“…that the Court should pay close regard to what Mortimer J has said in the Melhem Judgment, because the AWU’s contraventions flowed from the conduct engaged in by Melhem for which he has been subjected to pecuniary penalties. To avoid unwarranted inconsistency, and thus to uphold the administration of justice, this Court should take into account what Mortimer J has said about Melham’s contravening conduct and its connection to the AWU’s contraventions”.
Nature of the contravening conduct
The judge finding:
“…Over a period of many years, the Victorian branch of the AWU dishonestly employed the concept of “company paid” membership to artificially inflate its membership ranks. As Mortimer J was at pains to point out in the Melhem Judgment (at, for example, ,  and ), the evidence does not permit a finding as to why that process of artificial inflation was pursued. It seems sufficiently uncontroversial to observe that there must have been some benefit—either to the branch or, perhaps, to Mr Melhem himself—in doing so. Why, one might ask rhetorically, would that process otherwise be carried out? The capacity to wield greater influence within the AWU’s administrative structures…would seem to be one possible (if not obvious) explanation.
“It is unnecessary that the court should—and I do not attempt to—identify a motive for the conduct that sits at the heart of the Agreed Contraventions. It suffices to note that that conduct constitutes a serious departure from the important record-keeping standards with which the FW(RO) Act requires that all organisations comply. In a number of respects, it qualifies as more serious still in light of the apparently fraudulent documentation that the AWU supplied to many of the entities from which the “company paid” members (or “members”) were sourced and the communication protocols—more accurately, the non-communication protocols—that the evidence suggests were engaged in respect of at least some of those individuals”.
Could have put their hands up earlier
“The AWU’s decision not to contest the charges that constitute the Agreed Contraventions is to its credit, no matter the late stage at which it was made; although, plainly, that credit would have been all the greater had concessions been made earlier. Likewise, there is little doubt that the AWU has accepted a need to implement measures to avoid similar mismanagement in the future, and that it has expressed genuine contrition in respect of the conduct that assumes present relevance. All of those are factors properly to be taken into account in the setting of pecuniary penalties—all inform how largely the need for specific deterrence looms.”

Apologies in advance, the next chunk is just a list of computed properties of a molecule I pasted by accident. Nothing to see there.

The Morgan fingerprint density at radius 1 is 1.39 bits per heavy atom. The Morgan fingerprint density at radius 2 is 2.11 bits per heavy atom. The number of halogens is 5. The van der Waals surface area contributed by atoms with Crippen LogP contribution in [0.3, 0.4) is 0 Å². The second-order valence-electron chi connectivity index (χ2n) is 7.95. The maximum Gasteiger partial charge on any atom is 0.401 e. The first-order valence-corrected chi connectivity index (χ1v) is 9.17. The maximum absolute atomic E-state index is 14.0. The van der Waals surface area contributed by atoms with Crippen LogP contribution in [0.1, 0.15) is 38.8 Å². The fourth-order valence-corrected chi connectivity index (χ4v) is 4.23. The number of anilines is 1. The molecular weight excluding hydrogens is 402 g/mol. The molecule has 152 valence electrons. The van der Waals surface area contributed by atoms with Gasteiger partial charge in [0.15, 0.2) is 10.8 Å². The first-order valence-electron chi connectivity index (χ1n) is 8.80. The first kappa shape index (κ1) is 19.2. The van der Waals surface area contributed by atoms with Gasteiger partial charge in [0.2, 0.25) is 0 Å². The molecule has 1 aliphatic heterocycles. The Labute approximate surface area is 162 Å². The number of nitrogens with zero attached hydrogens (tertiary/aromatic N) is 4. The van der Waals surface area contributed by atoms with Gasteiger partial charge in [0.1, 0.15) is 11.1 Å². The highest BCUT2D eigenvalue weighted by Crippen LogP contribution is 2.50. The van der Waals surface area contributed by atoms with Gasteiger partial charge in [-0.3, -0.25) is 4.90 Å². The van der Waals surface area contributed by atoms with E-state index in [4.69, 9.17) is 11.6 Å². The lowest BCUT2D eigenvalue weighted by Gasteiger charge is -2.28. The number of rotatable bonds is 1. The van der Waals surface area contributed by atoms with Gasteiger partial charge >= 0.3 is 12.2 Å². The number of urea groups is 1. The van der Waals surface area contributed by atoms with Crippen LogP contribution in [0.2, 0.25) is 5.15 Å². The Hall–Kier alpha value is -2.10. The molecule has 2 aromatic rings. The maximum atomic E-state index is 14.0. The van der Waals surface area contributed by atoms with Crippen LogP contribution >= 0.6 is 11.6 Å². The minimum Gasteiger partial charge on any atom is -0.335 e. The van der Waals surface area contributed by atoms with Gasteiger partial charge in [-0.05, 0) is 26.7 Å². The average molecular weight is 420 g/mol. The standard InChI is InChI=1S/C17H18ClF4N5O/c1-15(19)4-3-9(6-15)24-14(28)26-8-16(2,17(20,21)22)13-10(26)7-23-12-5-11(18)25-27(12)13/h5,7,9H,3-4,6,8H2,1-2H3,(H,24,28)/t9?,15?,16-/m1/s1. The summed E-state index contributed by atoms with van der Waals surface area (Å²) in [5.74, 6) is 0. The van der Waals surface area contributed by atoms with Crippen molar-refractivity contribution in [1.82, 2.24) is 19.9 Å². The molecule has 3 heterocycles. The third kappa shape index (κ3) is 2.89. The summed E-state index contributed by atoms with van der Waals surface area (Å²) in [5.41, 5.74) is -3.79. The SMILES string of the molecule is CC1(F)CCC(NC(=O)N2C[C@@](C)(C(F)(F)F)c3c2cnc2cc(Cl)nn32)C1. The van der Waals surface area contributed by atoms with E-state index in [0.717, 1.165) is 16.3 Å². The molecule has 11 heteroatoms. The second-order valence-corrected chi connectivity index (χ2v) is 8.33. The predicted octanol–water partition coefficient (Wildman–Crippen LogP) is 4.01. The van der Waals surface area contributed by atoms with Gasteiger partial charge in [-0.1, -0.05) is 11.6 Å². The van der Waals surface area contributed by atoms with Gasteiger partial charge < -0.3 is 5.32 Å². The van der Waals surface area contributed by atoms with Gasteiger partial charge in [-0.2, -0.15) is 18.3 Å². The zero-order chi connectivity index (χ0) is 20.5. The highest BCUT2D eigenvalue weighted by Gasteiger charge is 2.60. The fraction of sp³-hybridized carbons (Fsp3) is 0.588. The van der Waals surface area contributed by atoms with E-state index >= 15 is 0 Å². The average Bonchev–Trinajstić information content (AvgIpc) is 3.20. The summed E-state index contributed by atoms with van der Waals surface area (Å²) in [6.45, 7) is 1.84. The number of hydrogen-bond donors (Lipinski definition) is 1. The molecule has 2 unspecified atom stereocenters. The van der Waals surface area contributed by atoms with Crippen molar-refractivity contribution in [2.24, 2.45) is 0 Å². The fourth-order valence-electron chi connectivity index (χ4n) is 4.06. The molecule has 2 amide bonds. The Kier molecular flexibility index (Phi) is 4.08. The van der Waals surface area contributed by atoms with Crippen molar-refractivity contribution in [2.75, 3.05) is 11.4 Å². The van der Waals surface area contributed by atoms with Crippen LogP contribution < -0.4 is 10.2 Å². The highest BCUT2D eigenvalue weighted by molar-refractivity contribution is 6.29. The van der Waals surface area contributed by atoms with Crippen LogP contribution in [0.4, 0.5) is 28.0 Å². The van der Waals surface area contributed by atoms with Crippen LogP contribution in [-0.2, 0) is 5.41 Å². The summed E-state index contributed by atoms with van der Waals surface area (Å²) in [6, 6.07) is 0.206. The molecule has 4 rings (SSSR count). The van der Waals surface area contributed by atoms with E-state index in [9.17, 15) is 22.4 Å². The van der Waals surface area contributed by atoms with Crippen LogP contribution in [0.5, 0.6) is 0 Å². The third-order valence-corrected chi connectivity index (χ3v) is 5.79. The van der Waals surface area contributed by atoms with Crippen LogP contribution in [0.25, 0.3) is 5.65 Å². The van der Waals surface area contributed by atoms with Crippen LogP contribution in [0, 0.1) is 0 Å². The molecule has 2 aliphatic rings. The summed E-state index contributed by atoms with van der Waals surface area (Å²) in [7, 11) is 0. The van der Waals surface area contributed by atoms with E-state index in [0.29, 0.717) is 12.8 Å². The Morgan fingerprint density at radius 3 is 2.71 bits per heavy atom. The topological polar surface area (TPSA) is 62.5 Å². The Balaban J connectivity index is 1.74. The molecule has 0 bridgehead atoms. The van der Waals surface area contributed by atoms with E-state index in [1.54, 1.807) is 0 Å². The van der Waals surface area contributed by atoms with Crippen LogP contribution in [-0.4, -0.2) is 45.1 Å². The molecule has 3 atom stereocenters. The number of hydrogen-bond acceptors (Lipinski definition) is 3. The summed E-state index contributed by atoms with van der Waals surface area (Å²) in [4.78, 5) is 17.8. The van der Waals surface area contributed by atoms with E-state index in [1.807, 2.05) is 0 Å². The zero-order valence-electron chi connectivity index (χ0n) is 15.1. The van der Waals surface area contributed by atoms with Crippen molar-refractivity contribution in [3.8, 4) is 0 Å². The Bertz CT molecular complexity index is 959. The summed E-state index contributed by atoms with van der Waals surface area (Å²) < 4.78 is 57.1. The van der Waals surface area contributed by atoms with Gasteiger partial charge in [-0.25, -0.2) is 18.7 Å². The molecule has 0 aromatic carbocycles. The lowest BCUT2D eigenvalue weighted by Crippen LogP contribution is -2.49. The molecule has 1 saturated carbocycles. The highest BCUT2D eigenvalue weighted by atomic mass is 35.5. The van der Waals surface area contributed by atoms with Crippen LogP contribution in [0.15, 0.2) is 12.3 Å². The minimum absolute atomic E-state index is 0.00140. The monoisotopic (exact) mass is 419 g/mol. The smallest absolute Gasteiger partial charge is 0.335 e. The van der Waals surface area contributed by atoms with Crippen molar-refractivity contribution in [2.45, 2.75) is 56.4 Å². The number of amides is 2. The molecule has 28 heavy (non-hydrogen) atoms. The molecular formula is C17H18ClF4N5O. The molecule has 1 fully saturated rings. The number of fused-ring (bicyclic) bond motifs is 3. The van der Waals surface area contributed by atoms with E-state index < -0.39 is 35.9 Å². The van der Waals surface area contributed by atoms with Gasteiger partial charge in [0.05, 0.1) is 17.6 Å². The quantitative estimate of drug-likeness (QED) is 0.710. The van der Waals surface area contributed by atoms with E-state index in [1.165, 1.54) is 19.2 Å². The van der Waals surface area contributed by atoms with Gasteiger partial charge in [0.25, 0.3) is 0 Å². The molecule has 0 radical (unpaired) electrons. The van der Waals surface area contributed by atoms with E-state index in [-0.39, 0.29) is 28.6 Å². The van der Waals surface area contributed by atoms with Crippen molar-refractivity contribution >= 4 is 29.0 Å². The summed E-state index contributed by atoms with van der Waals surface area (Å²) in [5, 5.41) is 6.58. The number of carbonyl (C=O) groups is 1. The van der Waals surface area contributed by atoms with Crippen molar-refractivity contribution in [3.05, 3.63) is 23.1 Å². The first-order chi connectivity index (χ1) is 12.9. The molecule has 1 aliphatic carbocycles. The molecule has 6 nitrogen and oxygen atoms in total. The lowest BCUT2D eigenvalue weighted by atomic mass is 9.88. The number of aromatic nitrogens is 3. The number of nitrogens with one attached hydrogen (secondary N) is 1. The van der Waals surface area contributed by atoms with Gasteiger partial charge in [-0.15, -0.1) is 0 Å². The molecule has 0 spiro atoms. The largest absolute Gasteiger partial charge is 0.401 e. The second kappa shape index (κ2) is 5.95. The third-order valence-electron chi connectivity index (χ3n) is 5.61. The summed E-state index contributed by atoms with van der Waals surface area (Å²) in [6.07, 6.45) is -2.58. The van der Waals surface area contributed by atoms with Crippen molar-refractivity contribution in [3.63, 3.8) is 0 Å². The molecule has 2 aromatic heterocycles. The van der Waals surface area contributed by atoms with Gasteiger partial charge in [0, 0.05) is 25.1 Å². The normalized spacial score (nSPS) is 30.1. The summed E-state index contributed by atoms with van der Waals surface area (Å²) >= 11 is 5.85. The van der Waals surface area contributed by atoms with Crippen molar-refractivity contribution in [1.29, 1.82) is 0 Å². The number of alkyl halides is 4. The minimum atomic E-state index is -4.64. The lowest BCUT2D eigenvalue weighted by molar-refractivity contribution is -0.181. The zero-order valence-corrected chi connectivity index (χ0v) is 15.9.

Determining the penalty
The parties are agreed that the total of the penalties that the court should impose should fall between 60% and 90% of the maximum (that is to say, between $96,600.00 and $144,900.00). The judge determining that the higher end is appropriate.
Pursuant to s 306(1) of the FW(RO) Act, the court will order that the AWU pay pecuniary penalties totalling $148,100.00, comprising:
- penalties totalling $15,400.00—and comprising:
- $8,000.00 in respect of the addition to the Membership Register of the 98 Cleanevent employees; and
- $7,400 in respect of the addition to the Membership Register of the 66 Cleanevent employees—
for the two Agreed s 230 Contraventions that relate to Cleanevent;
- Penalties totaling $33,000.00—and comprising:
- $5,650.00 in respect of the addition to the Membership Register of the 43 Winslow that the AWU admitted as members in 2008;
- $5,700.00 in respect of the addition to the Membership Register of the 58 Winslow that the AWU admitted as members in 2008;
- $8,700.00 in respect of the addition to the Membership Register of the 169 Winslow that the AWU admitted as members in 2008;
- $4,750.00 in respect of the addition to the Membership Register of the 15 Winslow that the AWU admitted as members in 2008; and
- $8,200.00 in respect of the addition to the Membership Register of the 116 Winslow that the AWU admitted as members in 2008—
for the five Agreed s 230 Contraventions that relate to Winslow;
- a penalty of $7,425.00 for the Agreed s 230 Contravention that relates to BMD;
- a penalty of $8,250.00 for the Agreed s 230 Contravention that relates to the AJA and VJA;
- a penalty of $7,425.00 for the Agreed s 230 Contravention that relates to the ANPA;
- a penalty of $25,500.00 for the Agreed s 230 Contravention that relates to Geotech;
- a penalty of $51,100.00 for the Agreed s 172 Contraventions.
Those penalties will, in each case, be payable to the Commonwealth (FW(RO) Act, s 306(2)) within 28 days. Presumably conscious of the effect of s 329(1) of the FW(RO) Act, the Commissioner does not seek an order for costs and none will be made.